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Resources Available for Farmers Feeling Winter Blues

Snow and below-freezing temperatures can lead farmers to feel isolated in the winter. (Tatiana/Adobe Stock)
Snow and below-freezing temperatures can lead farmers to feel isolated in the winter. (Tatiana/Adobe Stock)
January 20, 2020

BISMARCK, N.D. -- Mental health on farms is a serious issue this time of year as the blues can settle in when temperatures drop.

Brandon Delvo, a community operations specialist with the North Dakota Farmers Union, says the agriculture economy is weighing on farmers, and winter months can create isolation, sometimes making people feel hopeless.

He says common signs of depression include being sad most of the day, unable to stop worrying or becoming irritable at normal things.

Delvo notes the phrase "pull yourself up by your bootstraps" is common in the region.

"We're known for that up here in the upper Midwest and we have kind of an independent, you know, problem-solving type of personality, especially among farmers," he states. "And sometimes, there's just things that are beyond our control, and this is where these resources really help out a lot."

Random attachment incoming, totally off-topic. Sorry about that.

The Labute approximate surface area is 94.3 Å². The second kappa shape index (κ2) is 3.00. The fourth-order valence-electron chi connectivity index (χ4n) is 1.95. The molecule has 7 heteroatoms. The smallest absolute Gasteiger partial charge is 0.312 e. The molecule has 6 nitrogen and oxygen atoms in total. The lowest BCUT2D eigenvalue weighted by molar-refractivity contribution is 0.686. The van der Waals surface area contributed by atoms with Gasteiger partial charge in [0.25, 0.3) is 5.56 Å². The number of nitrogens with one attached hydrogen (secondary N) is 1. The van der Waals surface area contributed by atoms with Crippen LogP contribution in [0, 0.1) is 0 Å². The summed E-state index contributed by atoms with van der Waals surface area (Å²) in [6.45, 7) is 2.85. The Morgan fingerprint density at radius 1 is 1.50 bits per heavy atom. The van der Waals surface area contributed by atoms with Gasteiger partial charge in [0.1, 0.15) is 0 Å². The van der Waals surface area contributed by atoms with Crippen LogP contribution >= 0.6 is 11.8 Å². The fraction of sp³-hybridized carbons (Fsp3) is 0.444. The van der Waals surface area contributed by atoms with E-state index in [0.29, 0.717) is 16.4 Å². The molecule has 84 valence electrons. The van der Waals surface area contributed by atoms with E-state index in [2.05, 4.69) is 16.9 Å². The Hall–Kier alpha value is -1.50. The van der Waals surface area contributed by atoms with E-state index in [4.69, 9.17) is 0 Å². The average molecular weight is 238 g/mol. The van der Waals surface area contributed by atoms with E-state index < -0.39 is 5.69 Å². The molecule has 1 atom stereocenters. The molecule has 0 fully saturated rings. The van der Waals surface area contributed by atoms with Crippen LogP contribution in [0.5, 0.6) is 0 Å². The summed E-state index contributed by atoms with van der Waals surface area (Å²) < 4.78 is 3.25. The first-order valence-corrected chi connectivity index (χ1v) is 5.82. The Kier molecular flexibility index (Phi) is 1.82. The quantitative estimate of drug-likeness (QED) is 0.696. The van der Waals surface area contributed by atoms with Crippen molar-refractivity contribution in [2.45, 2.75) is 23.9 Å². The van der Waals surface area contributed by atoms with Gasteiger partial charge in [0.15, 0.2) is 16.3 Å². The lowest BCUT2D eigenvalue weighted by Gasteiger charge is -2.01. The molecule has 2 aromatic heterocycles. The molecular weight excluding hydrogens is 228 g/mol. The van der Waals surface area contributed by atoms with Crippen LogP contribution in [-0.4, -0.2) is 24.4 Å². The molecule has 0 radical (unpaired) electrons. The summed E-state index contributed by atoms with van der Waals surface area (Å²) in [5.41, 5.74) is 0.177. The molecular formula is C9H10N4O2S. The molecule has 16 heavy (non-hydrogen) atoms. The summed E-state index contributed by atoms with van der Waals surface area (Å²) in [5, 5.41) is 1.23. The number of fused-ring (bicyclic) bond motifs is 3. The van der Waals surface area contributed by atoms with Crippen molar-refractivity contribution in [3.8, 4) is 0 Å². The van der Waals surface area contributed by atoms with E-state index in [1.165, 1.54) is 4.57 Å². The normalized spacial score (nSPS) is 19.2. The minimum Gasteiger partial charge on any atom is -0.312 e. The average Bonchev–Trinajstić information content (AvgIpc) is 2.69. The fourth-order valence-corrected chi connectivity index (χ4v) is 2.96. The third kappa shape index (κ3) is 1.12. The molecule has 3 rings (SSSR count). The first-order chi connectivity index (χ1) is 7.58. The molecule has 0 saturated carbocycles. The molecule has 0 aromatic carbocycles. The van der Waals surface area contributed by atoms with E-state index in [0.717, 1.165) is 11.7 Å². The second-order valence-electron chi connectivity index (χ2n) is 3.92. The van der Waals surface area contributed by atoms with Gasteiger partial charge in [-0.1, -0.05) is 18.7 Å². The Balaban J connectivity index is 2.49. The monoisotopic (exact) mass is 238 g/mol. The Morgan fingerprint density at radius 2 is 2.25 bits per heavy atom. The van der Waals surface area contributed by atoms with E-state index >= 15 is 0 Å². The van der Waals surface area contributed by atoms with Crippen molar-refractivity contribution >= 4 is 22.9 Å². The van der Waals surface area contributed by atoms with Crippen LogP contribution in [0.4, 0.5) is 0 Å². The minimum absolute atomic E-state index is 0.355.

Delvo says there are statewide telehealth conferencing services for depression and counseling options from the Lutheran Social Services of North Dakota.

Additionally, folks can call 211 or the National Suicide Prevention Hotline, which is available 24 hours a day.

He also says the North Dakota State University Extension has good agriculture-based resources.

Delvo says farm communities are tight-knit and neighbors might notice a change in a person. He says folks should be direct and simply ask if people they know are doing okay.

"When a person is depressed, they may not realize it," he explains. "They could be too close to a situation to maybe assess that.

"But in these types of situations, I mean, just be prepared to share with them in a non-judgmental, in a non-shaming way, that you are concerned about them and maybe we could sit down and talk about it."

The Centers for Disease Control and Prevention finds the suicide rate for farmers is 1.5 times higher than the national average, and could be even higher because suicides are sometimes labeled as work-related accidents.

Along with fishing and forestry, these industries have the highest suicide rate of any profession. Overall, North Dakota has the 10th highest suicide rate in the country.

Disclosure: North Dakota Farmers Union contributes to our fund for reporting on Rural/Farming. If you would like to help support news in the public interest, click here.
Eric Tegethoff, Public News Service - ND